he title of my blog and the recipes here, in my virtual kitchen, pretty much sums up the nature of what I cook in my real kitchen. We eat vegetarian food, Indian a lot of the time, but are pretty eclectic in our food tastes so I like exploring and cooking vegetarian food from across the world.
So when Hachette Books Publishing (India) recently sent me Ritu Dalmia’s new book, Travelling Diva- Recipes From Around The World, I was interested to see what recipes the she had put together in this one. Her previous book Italian Khana, was all about Italian cuisine which she and her restaurants are known for.
I was pleasantly surprised to see a nice variety of recipes from around the world, including a couple of Indian ones. The book has over 120 recipes, some accompanied by photographs, and also tips on techniques and time saving shortcuts.. Many of the recipes are vegetarian, and most of the non-vegetarian ones are easily adapted to a vegetarian style of cooking.




The recipes are short yet well explained and most of them have a short ingredient list and do not need a lot of preparation or time to put together. Ritu Dalmia also provides ideas for adaptations/ variations possible for many of the recipes.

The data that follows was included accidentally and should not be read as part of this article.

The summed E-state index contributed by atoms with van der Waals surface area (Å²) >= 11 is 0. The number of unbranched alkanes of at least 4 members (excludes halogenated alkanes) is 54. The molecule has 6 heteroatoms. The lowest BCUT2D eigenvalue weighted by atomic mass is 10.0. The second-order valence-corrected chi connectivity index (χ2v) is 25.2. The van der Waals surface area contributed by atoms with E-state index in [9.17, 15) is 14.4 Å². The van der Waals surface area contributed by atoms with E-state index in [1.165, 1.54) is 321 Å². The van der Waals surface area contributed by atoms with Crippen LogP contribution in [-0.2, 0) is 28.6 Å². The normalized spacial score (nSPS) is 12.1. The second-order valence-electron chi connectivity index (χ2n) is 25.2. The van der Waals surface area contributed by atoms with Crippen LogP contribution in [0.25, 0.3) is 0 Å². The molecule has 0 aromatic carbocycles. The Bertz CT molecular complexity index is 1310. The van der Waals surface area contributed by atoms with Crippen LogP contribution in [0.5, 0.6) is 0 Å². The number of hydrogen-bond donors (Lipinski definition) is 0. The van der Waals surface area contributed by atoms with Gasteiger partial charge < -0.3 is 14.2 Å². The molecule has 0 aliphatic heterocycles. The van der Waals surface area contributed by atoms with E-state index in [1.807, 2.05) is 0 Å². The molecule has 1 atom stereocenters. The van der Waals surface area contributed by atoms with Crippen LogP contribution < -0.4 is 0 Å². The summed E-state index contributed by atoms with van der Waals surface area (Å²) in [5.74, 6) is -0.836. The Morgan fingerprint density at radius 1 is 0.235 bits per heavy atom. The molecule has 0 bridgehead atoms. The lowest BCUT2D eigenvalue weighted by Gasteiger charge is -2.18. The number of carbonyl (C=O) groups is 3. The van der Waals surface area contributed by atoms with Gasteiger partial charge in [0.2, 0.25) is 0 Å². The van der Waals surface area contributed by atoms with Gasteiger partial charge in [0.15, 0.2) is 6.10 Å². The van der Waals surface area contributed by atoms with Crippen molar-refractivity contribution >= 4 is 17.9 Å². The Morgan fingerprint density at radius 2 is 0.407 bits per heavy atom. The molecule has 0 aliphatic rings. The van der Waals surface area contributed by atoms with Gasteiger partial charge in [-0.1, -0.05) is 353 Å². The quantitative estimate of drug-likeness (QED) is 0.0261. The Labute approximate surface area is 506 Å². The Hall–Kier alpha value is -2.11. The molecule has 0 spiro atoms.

This cookbook is more than just a collection of well put together. With each chapter and the each recipe in it, Ritu shares a personal side of her passion for the food she cooks as well as an introduction to how the recipe came about, or her memories connected to that recipe.
For example her recipe for Spaghetti Puttanesca (yes, there’s a bit of Italian in this book too) starts with a story of how on a trip to Italy, there was a particular Indian gentleman who would insist on opening a jar of  Indian mango pickles at every restaurant they ate because he felt Italian food just didn’t work for his palate. And how the pungent smell of mustard oil in that pickle overpowered the aroma of truffles at a particular restaurant was well-known for, resulting in half the diners leaving the restaurant which then kicked them out!
The book starts with an introduction where the author talks about her love for all food Italian and how she slowly started discovering other cuisines on her travels. The first chapter, My Perfect Kitchen, deals with how to stock one’s kitchen and pantry so that cooking becomes a pleasure. The second chapter, Basic Recipes, deals with stocks, sauces and marinades used in/ with the various recipes in the book.
“Sole Food, Soul Food” has recipes for comfort food and one-dish meals, “More For The Merry” gives you recipes for fun finger food to serve at casual parties and lavish buffets, “The Morning After” has great recipes for brunch and picnics, “Table For Two” deals with cooking for special people and special occasions, and “After Hours” has some nice recipes for snacks.